A secondary contextual issue relates to what was happening, at the same time, in Stalin's Russia, where culture was also driven underground. Artists there did not in general have the option or opportunity of choosing exile before any final crisis. Many died in the camps, many chose an internal exile, more or less equivocal, like that of Shostakovich. Some ten years ago an exhibition at the Pushkin Museum in Moscow, Moscow-Berlin 1900-1950 culminated in a shattering effect, a great hall lined on one side with gigantic art-works showing Stalin as beloved by children, country-girls, soldiers, etc, and on the other side almost identical works from the same period with Hitler in the central role. Like the beasts at the end of Animal Farm, one looked from one side to the other, but it was already impossible to tell which was which.

What this exhibition does remind us forcibly is that Wagner was by no means the sole musician chosen to embody the Nazi ideal. Hitler's ascent to power was accompanied by a smash-and-grab raid on everyone acceptable as representing the new Germany, collaring them for the Nazi cause. We see film clips of the Führer at the ceremony to install his fellow-Austrian Bruckner in the Valhalla monument at Regensburg. We see posters for Beethoven's Ninth Symphony featuring the composer (whose family was of Dutch origin) offering a suitably Aryan scowl. We note that Hitler's favourite light-music (top of the pops in the bunker) was Die Fledermaus of Johann Strauss – a bit of a slip-up here as Strauss was one-quarter Jewish, a fact conveniently overlooked, in view of their leader's enthusiasm, by the compilers of the official guides to degenerate music. And we hear the radio announcement of Hitler's death accompanied – again very disturbingly in more than one way – by (the Austrian) Schubert's Unfinished Symphony.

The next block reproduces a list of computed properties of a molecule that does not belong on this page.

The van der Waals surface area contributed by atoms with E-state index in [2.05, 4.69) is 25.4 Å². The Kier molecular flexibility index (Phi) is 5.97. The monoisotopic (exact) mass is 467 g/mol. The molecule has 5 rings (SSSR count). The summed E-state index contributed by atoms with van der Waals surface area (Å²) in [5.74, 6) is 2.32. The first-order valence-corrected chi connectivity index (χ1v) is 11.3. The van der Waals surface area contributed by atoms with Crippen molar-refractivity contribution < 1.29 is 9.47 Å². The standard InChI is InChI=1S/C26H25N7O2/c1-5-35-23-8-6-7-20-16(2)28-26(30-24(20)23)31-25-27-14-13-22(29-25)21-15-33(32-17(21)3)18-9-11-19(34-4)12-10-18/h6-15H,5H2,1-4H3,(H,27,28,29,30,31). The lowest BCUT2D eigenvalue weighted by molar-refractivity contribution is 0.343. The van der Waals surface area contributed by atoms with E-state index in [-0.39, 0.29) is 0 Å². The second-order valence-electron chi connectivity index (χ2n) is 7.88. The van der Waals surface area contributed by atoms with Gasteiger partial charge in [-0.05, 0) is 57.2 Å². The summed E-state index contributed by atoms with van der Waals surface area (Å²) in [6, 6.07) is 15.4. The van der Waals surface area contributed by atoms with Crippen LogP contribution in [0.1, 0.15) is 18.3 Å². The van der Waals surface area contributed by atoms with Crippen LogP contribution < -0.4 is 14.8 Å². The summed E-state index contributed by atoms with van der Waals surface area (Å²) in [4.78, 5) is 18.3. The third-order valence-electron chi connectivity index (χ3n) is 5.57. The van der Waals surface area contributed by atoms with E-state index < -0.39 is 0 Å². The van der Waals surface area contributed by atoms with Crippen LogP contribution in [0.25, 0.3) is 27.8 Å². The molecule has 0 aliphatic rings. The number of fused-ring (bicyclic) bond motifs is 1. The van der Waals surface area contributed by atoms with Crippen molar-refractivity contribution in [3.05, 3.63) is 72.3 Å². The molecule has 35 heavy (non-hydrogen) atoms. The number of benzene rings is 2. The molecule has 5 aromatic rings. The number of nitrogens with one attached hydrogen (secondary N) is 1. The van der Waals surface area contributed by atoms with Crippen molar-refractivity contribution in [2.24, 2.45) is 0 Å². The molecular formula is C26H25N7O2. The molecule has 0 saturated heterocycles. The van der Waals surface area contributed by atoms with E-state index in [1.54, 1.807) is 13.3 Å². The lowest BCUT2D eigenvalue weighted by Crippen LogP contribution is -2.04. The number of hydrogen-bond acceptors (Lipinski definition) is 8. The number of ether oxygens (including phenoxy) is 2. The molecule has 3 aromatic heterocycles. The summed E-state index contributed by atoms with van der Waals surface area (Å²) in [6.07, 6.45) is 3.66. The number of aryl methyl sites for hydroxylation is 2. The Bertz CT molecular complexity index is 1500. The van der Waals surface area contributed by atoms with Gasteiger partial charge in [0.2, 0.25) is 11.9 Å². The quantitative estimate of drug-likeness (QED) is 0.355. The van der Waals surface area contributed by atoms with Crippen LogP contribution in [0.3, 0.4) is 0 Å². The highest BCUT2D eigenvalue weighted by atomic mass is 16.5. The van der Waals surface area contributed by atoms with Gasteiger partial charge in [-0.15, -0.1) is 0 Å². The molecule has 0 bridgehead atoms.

This appropriation of Germany's cultural past was almost too successful, substantially inhibiting the future of German culture. When the (part-Jewish) poet Celan recited his poetry to a young radical audience in Berlin in the early fifties, he was slated because his diction was, in their opinion, identical to that of Goebbels. Goebbels, of course, had adopted in his broadcasts the style of the old German theatrical tradition, the same tradition in which Celan had matured. This sort of blight of perception, undermining all traditions and producing an effective cultural vacuum, may have been a substantial contributor to the post-war political traumas of Germany.